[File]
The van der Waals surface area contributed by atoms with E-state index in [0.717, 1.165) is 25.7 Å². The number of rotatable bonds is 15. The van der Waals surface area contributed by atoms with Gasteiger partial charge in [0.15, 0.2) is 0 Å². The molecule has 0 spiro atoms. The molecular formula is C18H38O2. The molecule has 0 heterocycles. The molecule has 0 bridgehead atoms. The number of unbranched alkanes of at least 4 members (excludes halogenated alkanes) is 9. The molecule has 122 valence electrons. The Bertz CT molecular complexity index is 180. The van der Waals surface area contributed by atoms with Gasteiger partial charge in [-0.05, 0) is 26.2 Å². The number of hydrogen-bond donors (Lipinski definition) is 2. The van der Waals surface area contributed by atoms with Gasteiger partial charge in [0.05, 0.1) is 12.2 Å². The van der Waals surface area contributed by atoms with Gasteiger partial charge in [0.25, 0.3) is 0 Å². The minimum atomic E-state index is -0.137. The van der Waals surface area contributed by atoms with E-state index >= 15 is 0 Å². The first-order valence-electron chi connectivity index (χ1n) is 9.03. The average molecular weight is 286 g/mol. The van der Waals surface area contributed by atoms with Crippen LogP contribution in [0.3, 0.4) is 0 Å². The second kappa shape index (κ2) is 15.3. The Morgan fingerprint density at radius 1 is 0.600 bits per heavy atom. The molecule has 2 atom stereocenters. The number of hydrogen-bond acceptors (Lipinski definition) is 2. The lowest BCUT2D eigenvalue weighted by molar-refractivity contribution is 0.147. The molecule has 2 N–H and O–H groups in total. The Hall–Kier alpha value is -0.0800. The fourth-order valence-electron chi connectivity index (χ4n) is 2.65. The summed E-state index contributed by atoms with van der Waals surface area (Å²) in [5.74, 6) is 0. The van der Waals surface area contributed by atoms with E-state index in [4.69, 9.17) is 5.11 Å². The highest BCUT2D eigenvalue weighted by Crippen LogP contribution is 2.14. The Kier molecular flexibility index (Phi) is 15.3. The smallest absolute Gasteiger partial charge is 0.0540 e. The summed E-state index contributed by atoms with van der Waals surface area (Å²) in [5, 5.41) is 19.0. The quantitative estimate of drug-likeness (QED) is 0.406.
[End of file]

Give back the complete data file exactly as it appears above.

The van der Waals surface area contributed by atoms with E-state index in [0.717, 1.165) is 25.7 Å². The number of rotatable bonds is 15. The van der Waals surface area contributed by atoms with Gasteiger partial charge in [0.15, 0.2) is 0 Å². The molecule has 0 spiro atoms. The molecular formula is C18H38O2. The molecule has 0 heterocycles. The molecule has 0 bridgehead atoms. The number of unbranched alkanes of at least 4 members (excludes halogenated alkanes) is 9. The molecule has 122 valence electrons. The Bertz CT molecular complexity index is 180. The van der Waals surface area contributed by atoms with Gasteiger partial charge in [-0.05, 0) is 26.2 Å². The number of hydrogen-bond donors (Lipinski definition) is 2. The van der Waals surface area contributed by atoms with Gasteiger partial charge in [0.05, 0.1) is 12.2 Å². The van der Waals surface area contributed by atoms with Gasteiger partial charge in [0.25, 0.3) is 0 Å². The minimum atomic E-state index is -0.137. The van der Waals surface area contributed by atoms with E-state index >= 15 is 0 Å². The first-order valence-electron chi connectivity index (χ1n) is 9.03. The average molecular weight is 286 g/mol. The van der Waals surface area contributed by atoms with Crippen LogP contribution in [0.3, 0.4) is 0 Å². The second kappa shape index (κ2) is 15.3. The Morgan fingerprint density at radius 1 is 0.600 bits per heavy atom. The molecule has 2 atom stereocenters. The number of hydrogen-bond acceptors (Lipinski definition) is 2. The lowest BCUT2D eigenvalue weighted by molar-refractivity contribution is 0.147. The molecule has 2 N–H and O–H groups in total. The Hall–Kier alpha value is -0.0800. The fourth-order valence-electron chi connectivity index (χ4n) is 2.65. The summed E-state index contributed by atoms with van der Waals surface area (Å²) in [5.74, 6) is 0. The van der Waals surface area contributed by atoms with E-state index in [4.69, 9.17) is 5.11 Å². The highest BCUT2D eigenvalue weighted by Crippen LogP contribution is 2.14. The Kier molecular flexibility index (Phi) is 15.3. The smallest absolute Gasteiger partial charge is 0.0540 e. The summed E-state index contributed by atoms with van der Waals surface area (Å²) in [5, 5.41) is 19.0. The quantitative estimate of drug-likeness (QED) is 0.406.